Eye Mask

Eye masks are one of the best tools that can be used to overcome sleep problems and obtain restful relaxing sleep. Many products have been developed over the years to assist people with sleep related problems and to help them regain the ability to fall and stay asleep. Eye masks tend to be one of the simplest and most effective of these solutions. When your brain senses pure darkness, it causes the production of melatonin, the chemical of sleep.

Eye masks, whether made of gel-filled plastic, herb-filled silk or utilitarian cotton, serve a variety of functions. An eye mask covers the area around the eyes, extending in most cases to the temples and down onto the cheeks. Depending on its function, the mask may or may not have cut-outs to allow you to see through the mask. Most masks feature some sort of fastening to keep the mask securely over your eyes.

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Price € 43

 

Do you know right steps to better sleep

You're not doomed to toss and turn every night. Consider simple tips for better sleep, from setting a sleep schedule to including physical activity in your daily routine.

Feeling crabby lately? Or simply worn out? Perhaps the solution is better sleep. Think about all the factors that can interfere with a good night's sleep — from pressure at work and family responsibilities to unexpected challenges, such as layoffs, relationship issues or illnesses. It's no wonder that quality sleep is sometimes elusive. Although you might not be able to control all of the factors that interfere with your sleep, you can adopt habits that encourage better sleep. Start with these simple sleep tips.

 

 Pay attention to what you eat and drink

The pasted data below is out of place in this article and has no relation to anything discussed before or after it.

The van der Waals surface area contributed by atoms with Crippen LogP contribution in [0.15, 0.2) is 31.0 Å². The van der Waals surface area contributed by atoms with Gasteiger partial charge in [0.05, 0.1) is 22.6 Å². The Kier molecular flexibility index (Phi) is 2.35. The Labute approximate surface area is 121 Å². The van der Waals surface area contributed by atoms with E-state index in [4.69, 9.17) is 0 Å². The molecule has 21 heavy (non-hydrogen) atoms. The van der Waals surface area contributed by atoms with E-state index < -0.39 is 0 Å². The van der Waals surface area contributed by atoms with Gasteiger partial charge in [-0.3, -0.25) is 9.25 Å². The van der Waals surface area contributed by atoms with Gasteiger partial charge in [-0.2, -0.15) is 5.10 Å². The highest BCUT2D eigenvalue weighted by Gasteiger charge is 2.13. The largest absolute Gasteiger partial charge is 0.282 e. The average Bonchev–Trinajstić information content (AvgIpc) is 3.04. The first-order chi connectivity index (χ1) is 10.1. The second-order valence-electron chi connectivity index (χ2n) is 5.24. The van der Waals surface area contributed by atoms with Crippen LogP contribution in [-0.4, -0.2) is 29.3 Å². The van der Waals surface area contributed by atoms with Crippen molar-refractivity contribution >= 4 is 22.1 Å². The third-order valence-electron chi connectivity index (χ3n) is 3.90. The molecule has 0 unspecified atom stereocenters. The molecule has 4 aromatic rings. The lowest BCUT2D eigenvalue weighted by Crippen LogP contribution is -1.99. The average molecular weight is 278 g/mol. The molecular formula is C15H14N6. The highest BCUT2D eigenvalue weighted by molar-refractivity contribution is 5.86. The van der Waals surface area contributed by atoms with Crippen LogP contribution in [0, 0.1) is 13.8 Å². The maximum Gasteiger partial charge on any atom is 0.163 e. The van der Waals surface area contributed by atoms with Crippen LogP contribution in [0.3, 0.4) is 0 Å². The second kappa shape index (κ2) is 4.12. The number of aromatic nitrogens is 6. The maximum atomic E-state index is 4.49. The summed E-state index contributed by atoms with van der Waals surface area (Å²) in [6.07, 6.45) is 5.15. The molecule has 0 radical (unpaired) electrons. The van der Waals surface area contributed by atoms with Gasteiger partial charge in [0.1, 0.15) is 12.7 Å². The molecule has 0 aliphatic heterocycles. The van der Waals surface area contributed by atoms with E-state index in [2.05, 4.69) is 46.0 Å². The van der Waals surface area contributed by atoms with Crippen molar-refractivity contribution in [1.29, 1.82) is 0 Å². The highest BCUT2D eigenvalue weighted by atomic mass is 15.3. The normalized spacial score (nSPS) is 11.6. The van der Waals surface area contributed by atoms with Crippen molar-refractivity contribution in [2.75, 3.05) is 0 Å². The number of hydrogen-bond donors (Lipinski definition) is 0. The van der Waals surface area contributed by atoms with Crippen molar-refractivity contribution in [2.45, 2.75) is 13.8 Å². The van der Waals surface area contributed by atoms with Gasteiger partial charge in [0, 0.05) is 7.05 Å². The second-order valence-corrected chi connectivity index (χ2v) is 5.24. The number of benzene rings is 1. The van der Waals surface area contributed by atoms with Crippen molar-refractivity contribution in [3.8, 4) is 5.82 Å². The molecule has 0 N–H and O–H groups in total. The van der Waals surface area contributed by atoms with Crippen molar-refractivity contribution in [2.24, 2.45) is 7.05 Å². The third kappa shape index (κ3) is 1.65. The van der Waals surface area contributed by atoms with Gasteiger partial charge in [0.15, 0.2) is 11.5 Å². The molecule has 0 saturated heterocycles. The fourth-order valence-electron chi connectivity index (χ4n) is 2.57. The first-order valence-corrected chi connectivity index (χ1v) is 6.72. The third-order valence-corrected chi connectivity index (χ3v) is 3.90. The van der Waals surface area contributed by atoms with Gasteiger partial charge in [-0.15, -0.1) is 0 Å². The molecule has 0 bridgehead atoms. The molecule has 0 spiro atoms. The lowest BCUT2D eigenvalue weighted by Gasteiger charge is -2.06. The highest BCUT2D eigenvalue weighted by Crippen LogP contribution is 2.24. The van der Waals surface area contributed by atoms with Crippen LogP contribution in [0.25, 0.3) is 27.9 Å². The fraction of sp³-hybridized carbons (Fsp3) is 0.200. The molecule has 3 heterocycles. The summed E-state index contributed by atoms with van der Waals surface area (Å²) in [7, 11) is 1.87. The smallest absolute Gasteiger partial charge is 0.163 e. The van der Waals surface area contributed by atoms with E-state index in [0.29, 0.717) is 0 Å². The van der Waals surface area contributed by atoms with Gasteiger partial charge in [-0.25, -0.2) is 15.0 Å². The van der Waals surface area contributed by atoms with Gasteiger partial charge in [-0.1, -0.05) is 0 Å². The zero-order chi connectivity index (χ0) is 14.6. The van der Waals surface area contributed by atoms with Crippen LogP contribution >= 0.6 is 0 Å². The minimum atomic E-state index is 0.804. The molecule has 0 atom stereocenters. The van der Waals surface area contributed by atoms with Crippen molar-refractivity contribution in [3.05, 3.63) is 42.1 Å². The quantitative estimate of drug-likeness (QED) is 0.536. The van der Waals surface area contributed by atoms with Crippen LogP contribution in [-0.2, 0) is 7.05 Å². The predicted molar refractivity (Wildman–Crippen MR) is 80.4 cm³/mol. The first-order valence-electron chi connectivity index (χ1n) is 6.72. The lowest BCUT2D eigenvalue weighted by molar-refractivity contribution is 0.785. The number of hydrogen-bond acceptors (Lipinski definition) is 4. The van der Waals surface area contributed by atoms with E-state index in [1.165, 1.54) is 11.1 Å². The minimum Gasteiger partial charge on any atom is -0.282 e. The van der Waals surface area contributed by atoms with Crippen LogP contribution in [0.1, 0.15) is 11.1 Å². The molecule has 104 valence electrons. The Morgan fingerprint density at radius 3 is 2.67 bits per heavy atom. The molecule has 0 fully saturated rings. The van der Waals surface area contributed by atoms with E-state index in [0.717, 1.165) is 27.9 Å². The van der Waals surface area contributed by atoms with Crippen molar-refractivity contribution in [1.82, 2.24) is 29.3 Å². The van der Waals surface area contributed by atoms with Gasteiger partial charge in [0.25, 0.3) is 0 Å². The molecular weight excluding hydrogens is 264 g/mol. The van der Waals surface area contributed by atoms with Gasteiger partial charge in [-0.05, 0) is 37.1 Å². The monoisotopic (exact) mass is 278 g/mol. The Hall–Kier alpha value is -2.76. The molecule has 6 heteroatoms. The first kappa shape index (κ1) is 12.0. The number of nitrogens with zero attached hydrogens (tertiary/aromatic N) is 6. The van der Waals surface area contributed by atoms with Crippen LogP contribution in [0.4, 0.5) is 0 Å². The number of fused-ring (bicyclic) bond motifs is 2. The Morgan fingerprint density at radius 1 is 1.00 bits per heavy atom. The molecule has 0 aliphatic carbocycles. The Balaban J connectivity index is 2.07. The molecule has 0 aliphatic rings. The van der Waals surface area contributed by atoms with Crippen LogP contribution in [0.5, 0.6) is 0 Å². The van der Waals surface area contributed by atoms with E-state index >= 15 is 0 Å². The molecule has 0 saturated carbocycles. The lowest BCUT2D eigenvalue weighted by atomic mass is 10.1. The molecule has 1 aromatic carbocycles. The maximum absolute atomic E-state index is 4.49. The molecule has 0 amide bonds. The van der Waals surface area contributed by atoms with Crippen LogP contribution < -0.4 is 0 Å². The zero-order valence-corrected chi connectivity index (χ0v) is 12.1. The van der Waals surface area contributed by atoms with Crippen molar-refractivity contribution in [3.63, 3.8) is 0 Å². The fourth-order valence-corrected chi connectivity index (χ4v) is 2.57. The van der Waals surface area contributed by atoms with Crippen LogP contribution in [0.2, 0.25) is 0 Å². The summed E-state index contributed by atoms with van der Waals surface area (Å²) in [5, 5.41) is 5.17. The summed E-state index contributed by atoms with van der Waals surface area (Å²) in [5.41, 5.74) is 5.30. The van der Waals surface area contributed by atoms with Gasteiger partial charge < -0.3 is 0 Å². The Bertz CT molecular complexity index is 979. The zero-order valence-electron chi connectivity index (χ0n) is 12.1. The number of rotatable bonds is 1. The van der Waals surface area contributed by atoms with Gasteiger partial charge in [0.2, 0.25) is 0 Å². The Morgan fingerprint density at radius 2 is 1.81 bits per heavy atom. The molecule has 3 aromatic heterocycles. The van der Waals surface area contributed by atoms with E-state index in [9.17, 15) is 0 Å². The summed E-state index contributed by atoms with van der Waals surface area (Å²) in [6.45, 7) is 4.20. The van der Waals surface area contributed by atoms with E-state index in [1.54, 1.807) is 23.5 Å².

Don't go to bed either hungry or stuffed. Your discomfort might keep you up. Also limit how much you drink before bed, to prevent disruptive middle-of-the-night trips to the toilet. Nicotine, caffeine and alcohol deserve caution, too. The stimulating effects of nicotine and caffeine take hours to wear off and can wreak havoc on quality sleep. And even though alcohol might make you feel sleepy at first, it can disrupt sleep later in the night.

 

Get comfortable

Create a room that's ideal for sleeping. Often, this means cool, dark and quiet. Consider using room-darkening shades, earplugs, a fan or other devices to create an environment that suits your needs.Your mattress and pillow can contribute to better sleep, too. Since the features of good bedding are subjective, choose what feels most comfortable to you. If you share your bed, make sure there's enough room for two. If you have children or pets, try to set limits on how often they sleep with you — or insist on separate sleeping quarters.

 

Stick to a sleep schedule

Go to bed and get up at the same time every day, even on weekends, holidays and days off. Being consistent reinforces your body's sleep-wake cycle and helps promote better sleep at night. There's a caveat, though. If you don't fall asleep within about 15 minutes, get up and do something relaxing. Go back to bed when you're tired. If you agonize over falling asleep, you might find it even tougher to nod off.

 

 Create a bedtime ritual

Do the same things each night to tell your body it's time to wind down. This might include taking a warm bath or shower, reading a book, or listening to soothing music — preferably with the lights dimmed. Relaxing activities can promote better sleep by easing the transition between wakefulness and drowsiness. Be wary of using the TV or other electronic devices as part of your bedtime ritual. Some research suggests that screen time or other media use before bedtime interferes with sleep.

 

 Limit daytime naps

Long daytime naps can interfere with nighttime sleep — especially if you're struggling with insomnia or poor sleep quality at night. If you choose to nap during the day, limit yourself to about 10 to 30 minutes and make it during the midafternoon.

If you work nights, you'll need to make an exception to the rules about daytime sleeping. In this case, keep your window coverings closed so that sunlight — which adjusts your internal clock — doesn't interrupt your daytime sleep.